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Origins of Exhibited Cadavers Questioned

For two years now, exhibitions of human cadavers have been traveling the country, shown in science museums and other spaces. The shows, featuring corpses that have been preserved and solidified through a process called plastination, have been wildly successful. But they also have been dogged by criticism.

One delicate ethical concern stands out above all the others: whether the bodies were legitimately obtained. Dr. Gunther von Hagens, the inventor of plastination and the impresario behind the Body Worlds exhibitions, says that every whole body exhibited in North America comes from fully informed European and American donors, who gave permission, in writing, for their bodies to be displayed. The science museums that have hosted Body Worlds also make this assurance.

"What I certainly never use for public exhibitions are unclaimed bodies, prisoners, bodies from mental institutions and executed prisoners," von Hagens says.

Chinese medical schools supply von Hagens with unclaimed bodies, which he plastinates and sells to universities. Von Hagens used to take cadavers from the former Soviet Union, but he stopped after body-trafficking scandals in Russia and the Kyrgyz Republic.

Five years ago, customs officers intercepted 56 bodies and hundreds of brain samples sent from the Novosibirsk Medical Academy to von Hagens' lab in Heidelberg, Germany. The cadavers were traced to a Russian medical examiner who was convicted last year of illegally selling the bodies of homeless people, prisoners and indigent hospital patients.

Von Hagens was not charged with any wrongdoing, and says his cadavers are obtained only through proper legal and ethical channels.

Still, NPR has learned there's no clear paper trail from willing donors to exhibited bodies. People donating their bodies to von Hagens send consent forms to his Institute for Plastination. They pay to have their bodies transported to a plastination facility. There, their donor forms and death certificates are checked.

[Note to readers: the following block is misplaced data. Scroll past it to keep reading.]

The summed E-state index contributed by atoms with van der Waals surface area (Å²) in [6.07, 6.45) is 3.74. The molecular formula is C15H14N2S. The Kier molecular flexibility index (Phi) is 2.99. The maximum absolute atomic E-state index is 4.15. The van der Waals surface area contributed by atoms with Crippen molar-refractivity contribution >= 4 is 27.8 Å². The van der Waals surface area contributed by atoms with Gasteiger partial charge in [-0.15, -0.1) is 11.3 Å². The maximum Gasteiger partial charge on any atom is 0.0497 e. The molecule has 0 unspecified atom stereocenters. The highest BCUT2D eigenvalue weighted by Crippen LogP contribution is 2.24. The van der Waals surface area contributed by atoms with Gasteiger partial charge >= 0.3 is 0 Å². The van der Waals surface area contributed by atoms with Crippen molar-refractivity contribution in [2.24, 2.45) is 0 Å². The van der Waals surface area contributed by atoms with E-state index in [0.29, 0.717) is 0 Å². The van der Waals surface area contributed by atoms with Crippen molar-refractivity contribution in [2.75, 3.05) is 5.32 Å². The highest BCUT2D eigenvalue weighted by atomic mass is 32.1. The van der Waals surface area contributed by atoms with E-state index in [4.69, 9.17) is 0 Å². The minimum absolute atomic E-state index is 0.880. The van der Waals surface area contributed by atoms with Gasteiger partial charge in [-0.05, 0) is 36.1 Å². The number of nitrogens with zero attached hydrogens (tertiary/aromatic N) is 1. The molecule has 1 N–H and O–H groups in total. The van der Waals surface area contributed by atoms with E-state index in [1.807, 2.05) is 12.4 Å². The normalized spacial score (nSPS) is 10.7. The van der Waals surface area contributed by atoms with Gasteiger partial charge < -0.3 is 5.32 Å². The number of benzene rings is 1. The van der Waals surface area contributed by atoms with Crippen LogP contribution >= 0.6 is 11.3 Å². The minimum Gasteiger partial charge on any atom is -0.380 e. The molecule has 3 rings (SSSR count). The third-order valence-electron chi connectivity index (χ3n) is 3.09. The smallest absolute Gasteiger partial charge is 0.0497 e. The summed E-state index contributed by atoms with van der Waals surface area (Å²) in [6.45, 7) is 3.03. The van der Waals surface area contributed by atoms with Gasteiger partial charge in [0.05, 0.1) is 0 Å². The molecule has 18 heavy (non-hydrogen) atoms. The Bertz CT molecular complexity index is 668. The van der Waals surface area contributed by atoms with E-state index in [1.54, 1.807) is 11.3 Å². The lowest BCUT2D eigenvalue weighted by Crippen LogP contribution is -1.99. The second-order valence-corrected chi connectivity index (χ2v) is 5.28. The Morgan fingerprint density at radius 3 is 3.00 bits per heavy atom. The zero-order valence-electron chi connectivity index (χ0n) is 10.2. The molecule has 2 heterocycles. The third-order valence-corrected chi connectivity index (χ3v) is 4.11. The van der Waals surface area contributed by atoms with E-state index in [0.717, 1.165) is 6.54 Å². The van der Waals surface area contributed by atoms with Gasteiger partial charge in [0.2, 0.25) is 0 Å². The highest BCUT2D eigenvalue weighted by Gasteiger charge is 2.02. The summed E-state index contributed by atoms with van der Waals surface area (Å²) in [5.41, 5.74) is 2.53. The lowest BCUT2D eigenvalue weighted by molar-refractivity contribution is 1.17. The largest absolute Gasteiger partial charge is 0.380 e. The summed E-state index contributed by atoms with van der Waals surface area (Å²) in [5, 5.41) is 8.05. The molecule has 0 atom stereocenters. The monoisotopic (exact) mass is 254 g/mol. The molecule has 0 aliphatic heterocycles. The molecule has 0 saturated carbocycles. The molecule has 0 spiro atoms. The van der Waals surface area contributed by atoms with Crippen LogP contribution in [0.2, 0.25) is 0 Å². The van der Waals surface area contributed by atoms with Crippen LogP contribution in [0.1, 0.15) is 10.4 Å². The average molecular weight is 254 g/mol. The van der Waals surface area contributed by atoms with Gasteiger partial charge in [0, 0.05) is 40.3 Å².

That paperwork is then separated from the bodies, which can be used for displays or sold in pieces to medical schools. No one will know for sure, because each plastinated corpse is made anonymous to protect its privacy.

Hans Martin Sass, a philosophy professor with a speciality in ethics, was hired by the California Science Center to investigate Body Worlds before the show's U.S. debut in 2004. He matched over 200 donation forms to death certificates, but he did not match the paperwork to specific bodies von Hagens has on display.

Body Worlds should not be confused with its competitor, BODIES... The Exhibition. Gunther von Hagens' Body Worlds is now in St. Paul, Minn., Houston and Boston. BODIES... The Exhibition is in Tampa, Fla., Atlanta, Las Vegas and New York City.

Roy Glover, spokesman for BODIES... The Exhibition, says its cadavers -- all from China -- did not come from willing donors.

"They're unclaimed," Glover says. "We don't hide from it, we address it right up front."

For that reason, many venues will not display BODIES... The Exhibition. Groups such as the Laogai Research Foundation, which documents human rights abuse in China, have charged that the category of unclaimed bodies in China includes executed political prisoners.

When BODIES... The Exhibition opened first in Tampa, Fla., last summer, the state anatomical board requested documentation proving the corpses were ethically obtained. Dr. Lynn Romrell, who chairs the board, says it got only a letter from the show's Chinese plastinator asserting that they were.

"He stated that none of the material came from criminal institutions or homes from the mentally insane. But just his word on that, no documents," Romrell says.

Romrell wanted to close the exhibition down, but says the state anatomical board lacked the authority.

The owner of Body Worlds says each body he displays can be accounted for, but he is unwilling to make public a complete paper trail. His competition, BODIES... The Exhibition, relies on documentation from a country with a problematic human rights record. Even at best, its exhibitors say the bodies were not formally donated by people who agreed to be displayed.

Despite questions about the two exhibitions, both continue to draw hundreds of thousands of visitors around the country, and some museums are even thinking about adding plastinates to their permanent collections.

Copyright 2023 NPR. To see more, visit https://www.npr.org.

Neda Ulaby
Neda Ulaby reports on arts, entertainment, and cultural trends for NPR's Arts Desk.